(update 7) Rolling Canadian Election Discussion

Since a few of us are into Canada, and what’s happening up there, I thought I’d set up a separate diary for the discussion….

and predictions….. for the 308 seats in the Canadian House of Commons. (Sorry, I’m not providing Tim Horton’s doughnuts for the winner.) Right now, I’m projecting (just an eyeball guess, I haven’t analyzed the 308 ridings, and I reserve the right to change this until voting starts to close in Atlantic Canada Monday — 8:30 PM newfie time — that’s 4 PM Pacific daylight time, if I’m translating correctly.)

update 5, part 1, revised projection, based on May 1 Nanos and Apr 30 Angus Reid. I’m surprised that the NDP hasn’t continued falling in the daily Nanos tracking, which suggests some recovery yesterday after Layton’s rapid response.)

update 7 — my final predix

Conservative: 142 145 144

Liberal: 75 57 48

NDP: 70 85 100

BQ: 20 15

Greens: 1

(I think Elizabeth May will pull off that district in and North of Victoria. If I’m eyeballing the map right, it’s the district that includes Buchart Gardens.)

Inspired by others, I’m also showing my splits by region:


BC           17/6/12/1 (green)

AL           27/0/1/0

Sas/Man 23/1/4/0

Ontario  60/25/21/0

Quebec  6/5/49/15 (BQ)

Atlantic   10/10/12/0

North      1/1/1/0

(end update 7)

One excellent resource for projections seems to be the guy I’m calling the Canadian Nate, aka Eric Grenier. He’s getting as much play up in Canada as Nate does here. He has daily analysis and a riding by riding projection, on his site, http://www.threehundredeight.b…

PROVISO: Everything in this diary is based on my personal finger to the air guesses. If you want to say that I’m talking out of my whatchamacallit, you’re free to do so, The intent of this diary is for fun — and perhaps for lessons learned that we can use here.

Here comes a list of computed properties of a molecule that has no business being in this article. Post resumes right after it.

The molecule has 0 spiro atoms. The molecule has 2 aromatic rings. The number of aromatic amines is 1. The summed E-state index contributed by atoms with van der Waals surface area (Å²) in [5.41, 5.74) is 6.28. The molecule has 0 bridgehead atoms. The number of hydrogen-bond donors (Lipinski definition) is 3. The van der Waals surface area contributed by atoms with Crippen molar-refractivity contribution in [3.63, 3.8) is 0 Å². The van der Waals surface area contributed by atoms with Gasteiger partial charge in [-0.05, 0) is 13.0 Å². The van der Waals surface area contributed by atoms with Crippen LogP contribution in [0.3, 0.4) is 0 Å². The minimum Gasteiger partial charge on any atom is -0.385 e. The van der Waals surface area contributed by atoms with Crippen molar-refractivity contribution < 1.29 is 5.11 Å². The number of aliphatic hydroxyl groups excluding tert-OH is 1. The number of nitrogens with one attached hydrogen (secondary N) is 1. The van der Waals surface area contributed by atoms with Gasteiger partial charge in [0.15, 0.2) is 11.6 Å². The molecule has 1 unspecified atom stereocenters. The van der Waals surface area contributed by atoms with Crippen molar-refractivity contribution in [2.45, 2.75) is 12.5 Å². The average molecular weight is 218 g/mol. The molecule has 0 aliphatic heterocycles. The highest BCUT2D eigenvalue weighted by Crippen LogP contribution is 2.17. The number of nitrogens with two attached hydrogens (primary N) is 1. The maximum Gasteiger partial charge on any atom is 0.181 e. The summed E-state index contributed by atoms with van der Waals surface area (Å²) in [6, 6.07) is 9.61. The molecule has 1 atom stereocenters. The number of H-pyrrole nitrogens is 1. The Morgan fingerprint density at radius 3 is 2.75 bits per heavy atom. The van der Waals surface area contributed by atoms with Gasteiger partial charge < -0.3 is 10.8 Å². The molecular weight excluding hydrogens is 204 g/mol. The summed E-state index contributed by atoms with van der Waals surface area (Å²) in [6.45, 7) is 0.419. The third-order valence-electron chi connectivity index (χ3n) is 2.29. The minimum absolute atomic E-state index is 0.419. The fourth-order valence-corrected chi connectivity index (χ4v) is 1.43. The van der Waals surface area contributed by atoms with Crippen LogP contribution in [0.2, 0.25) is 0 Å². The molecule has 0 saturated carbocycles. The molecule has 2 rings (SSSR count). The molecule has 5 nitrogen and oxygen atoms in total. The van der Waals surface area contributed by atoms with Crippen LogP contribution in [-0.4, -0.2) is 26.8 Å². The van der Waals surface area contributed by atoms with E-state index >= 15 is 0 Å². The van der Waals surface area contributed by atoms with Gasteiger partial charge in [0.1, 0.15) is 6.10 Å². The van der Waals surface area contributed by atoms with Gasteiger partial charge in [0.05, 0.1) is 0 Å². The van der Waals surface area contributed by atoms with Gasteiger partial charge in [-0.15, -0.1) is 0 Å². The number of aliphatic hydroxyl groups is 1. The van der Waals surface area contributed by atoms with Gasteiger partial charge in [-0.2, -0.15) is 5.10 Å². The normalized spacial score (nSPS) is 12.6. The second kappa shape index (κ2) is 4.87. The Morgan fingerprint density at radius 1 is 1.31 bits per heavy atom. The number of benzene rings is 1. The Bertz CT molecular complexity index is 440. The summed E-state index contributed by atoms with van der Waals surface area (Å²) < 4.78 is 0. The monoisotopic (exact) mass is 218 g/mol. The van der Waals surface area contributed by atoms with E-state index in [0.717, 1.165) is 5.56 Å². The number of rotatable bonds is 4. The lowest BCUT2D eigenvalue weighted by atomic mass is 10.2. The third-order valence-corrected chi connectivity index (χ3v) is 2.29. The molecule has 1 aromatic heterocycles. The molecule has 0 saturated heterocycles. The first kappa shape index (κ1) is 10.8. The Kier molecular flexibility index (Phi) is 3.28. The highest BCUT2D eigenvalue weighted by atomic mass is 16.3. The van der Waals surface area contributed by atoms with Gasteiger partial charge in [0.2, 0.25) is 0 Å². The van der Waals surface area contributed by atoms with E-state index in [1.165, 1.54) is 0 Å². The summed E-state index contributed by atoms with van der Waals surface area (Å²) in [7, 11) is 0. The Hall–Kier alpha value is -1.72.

(update 5, part 2: Nanos poll released May 1)

Latest Nanos suggests that the NDP surge has stopped, and may be somewhat reversing but has stabilized at 37/23/31/5.5 (Cons/Lib/NDP/BQ), ref http://www.ctv.ca/mini/electio…  Normal provisos apply, the Nanos rolling 3 day poll has very small daily sample sizes (400 nationally in Canada), esp for the individual regions. (e.g. 50/day in BC, if memory serves)

Perhaps the NDP misstep on monetary policy is hurting. Perhaps the stupid Sun thing is throwing the NDP off message. It’s unclear which other parties are benefiting in each region.

Looks like a Cons/Lib bump in the Atlantic is a tight 3-way race, a small lib bump in the NDP is coming back to earth in Quebec, a small Cons lead Liberal recovery in Ontario, Cons dominance in the Praries seems enhanced, and stability in BC -(which suggests a drop in a day or two as good NDP numbers cycle out).-

end update 5

As long as the Conservatives stay below 39%, the key to preventing a Tory majority is a two or three party split in Ontario (which seems to be the case at the moment, but watch out if the gap between the Conservatives and whomever is in 2nd in that province gets above 10 points.)